Here is our first monthly newsletter! We hope that this finds you and your families in the beautiful weather and looking forward to spending some sunny Spring days.
Observations & Volunteering in the Classroom
With the new Covid guidelines as of 3/1/23, we are opening up the classrooms for observations. Please check with me for the teachers’ availability and the optimal times you can observe. The in person observations are 20 minutes at a time and we are attaching an observation guideline which was appreciated by the parents that have observed. Please read them thoroughly and ask any questions that you may have prior to the observation.
We are happy to welcome volunteers to the classroom! There are certain requirements and documentation needed by CCL* in order to come into the classroom. Please reach out to Julie and your child’s teacher and we will get you set up with steps to be cleared to come to campus. There are lots of ways to volunteer with the children! One great option is to come and speak to the children about something special: community helper (what you do), science experiments, songs, dances, country, yoga, etc.
(* Per Community Care Licensing regulations, each volunteer must have the fingerprint clearance, immunizations checklist, covid vaccinations complete.)
Spring Clean up and Campus Planting
As I write this newsletter, I am so thankful for the sunshine that’s behind my office and reminiscing about the sunshine that’s been missing for weeks. Great weather is ahead and we would like to start the campus beautification project. Every year, it is so beautiful to see the children bringing in flowers and plants they had picked out with their parents in the store and later planting them in the planter boxes. When we return to the school from our Spring Break on Apr 10, 2023 We will start planting the planter boxes with flowers. Would you please stop by the nursery of one of the big stores “Home Depot” “Lowes” “Tractors Supplies” or the best nursery in this area “Annies” and get a little tiny baby flower? The kids and their teachers can cultivate them, watch them grow into big beautiful flowers, and study their Botany unit together along with the three part cards they do inside the classroom.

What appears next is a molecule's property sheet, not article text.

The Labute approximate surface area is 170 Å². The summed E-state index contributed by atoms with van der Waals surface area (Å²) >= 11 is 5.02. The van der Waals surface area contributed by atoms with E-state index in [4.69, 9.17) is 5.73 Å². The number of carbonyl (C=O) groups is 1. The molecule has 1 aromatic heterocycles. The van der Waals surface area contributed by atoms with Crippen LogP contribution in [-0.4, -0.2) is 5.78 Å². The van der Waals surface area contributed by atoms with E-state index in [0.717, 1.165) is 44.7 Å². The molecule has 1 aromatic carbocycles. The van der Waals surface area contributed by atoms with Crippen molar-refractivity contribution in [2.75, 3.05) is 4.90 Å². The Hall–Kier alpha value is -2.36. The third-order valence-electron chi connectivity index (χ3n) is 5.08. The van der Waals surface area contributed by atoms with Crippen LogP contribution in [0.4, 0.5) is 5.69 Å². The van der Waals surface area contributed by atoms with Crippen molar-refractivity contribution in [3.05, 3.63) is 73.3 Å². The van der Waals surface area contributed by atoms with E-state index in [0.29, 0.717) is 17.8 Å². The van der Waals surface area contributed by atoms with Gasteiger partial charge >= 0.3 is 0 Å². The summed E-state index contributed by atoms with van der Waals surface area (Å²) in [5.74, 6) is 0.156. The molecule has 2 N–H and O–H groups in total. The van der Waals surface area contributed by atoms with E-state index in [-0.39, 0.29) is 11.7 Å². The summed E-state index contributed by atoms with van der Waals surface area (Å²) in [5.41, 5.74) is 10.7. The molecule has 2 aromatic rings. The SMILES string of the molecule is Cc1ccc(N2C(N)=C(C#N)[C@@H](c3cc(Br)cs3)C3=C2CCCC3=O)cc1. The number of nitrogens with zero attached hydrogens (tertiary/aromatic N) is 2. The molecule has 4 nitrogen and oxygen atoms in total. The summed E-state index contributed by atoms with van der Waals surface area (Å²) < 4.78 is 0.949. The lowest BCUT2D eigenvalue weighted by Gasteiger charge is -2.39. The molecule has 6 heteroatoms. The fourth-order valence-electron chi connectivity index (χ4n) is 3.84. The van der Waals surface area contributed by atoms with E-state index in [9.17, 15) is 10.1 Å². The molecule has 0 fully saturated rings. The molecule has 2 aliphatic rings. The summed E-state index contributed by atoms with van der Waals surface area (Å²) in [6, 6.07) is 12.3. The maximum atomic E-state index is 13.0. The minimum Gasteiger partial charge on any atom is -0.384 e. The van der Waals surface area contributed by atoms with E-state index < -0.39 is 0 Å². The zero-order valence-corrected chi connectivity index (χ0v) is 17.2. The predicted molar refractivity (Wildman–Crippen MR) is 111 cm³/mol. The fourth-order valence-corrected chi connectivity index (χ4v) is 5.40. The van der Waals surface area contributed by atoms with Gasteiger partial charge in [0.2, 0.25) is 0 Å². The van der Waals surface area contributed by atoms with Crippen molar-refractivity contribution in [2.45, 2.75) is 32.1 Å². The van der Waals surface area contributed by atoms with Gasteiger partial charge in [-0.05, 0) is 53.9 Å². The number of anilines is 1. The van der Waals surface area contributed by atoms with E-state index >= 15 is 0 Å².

Heard around the campus:
As I fashionably carried a coffee in my hand each morning, Colin approached me. He said, “I’d like one of whatever you are drinking in there (pointed at my covered mug), and a blanket please”…. Curious to see what he wanted to do, I asked, “Why?” He replied, “I’d like to make sure Saanvi is warm”💕awwwwwwwwwwwwwwww💕
Uniquely Ours: Our Sensitive Period
There is a unique phrasing we use in our Montessori Jargon that is called the “sensitive periods”.
Children from birth to age six are in their “sensitive period” for exploring the world through their senses. Maria Montessori encouraged us to provide children with many opportunities to organize the sensory impressions they’ve been receiving since birth. By your careful selection of items of different textures, colors, sizes, and geometric shapes, children will discover relationships and exclaim, “This bolt is a hexagon,” or “This cloth is rough.” Sensorial experiences also indirectly prepare children for future exploration of language, mathematics, geometry, art, and music.
The classroom is back!!!! It looks better than ever!!!! See the pictures below.
Our greatest and biggest news is that we were able to move back into our classroom and we are so happy with the renovation. Let our pictures speak a thousand words.
Congratulations are in order for our wonderful teacher Sheryl on her new chapter in her life. It was so nice to see her pictures and she looked so happy.
In the new room there is a kind of peace and productivity amongst the young Bonsai students as they return to their new room.
In practical life, the teachers have lovingly prepared a lot of water pouring, eye dropper work, transfer work, clothes pins of all sizes and many dexterity exercises. Simply put, the soul and the heart of this classroom is fully prepared. Their preparation for the children speak volumes for the indirect preparation of the children’s reading and writing for many years to come.
In Sensorial, there are full sets of brown prisms and pink cubes and knobbed cylinders. There is a great variety of lessons given to the children in this area each time we look in.
The overall theme for the classroom for the month of April is Spring. There is talk about birds, insects and flowers. Books in the library have changed to fit the theme.
At circle time, we introduce the Bee and the Butterfly life cycles.
For Language, we are using object to picture matching, Metal insets for indirect preparation of writing, and two basic sounds “Aa” and “Mm”.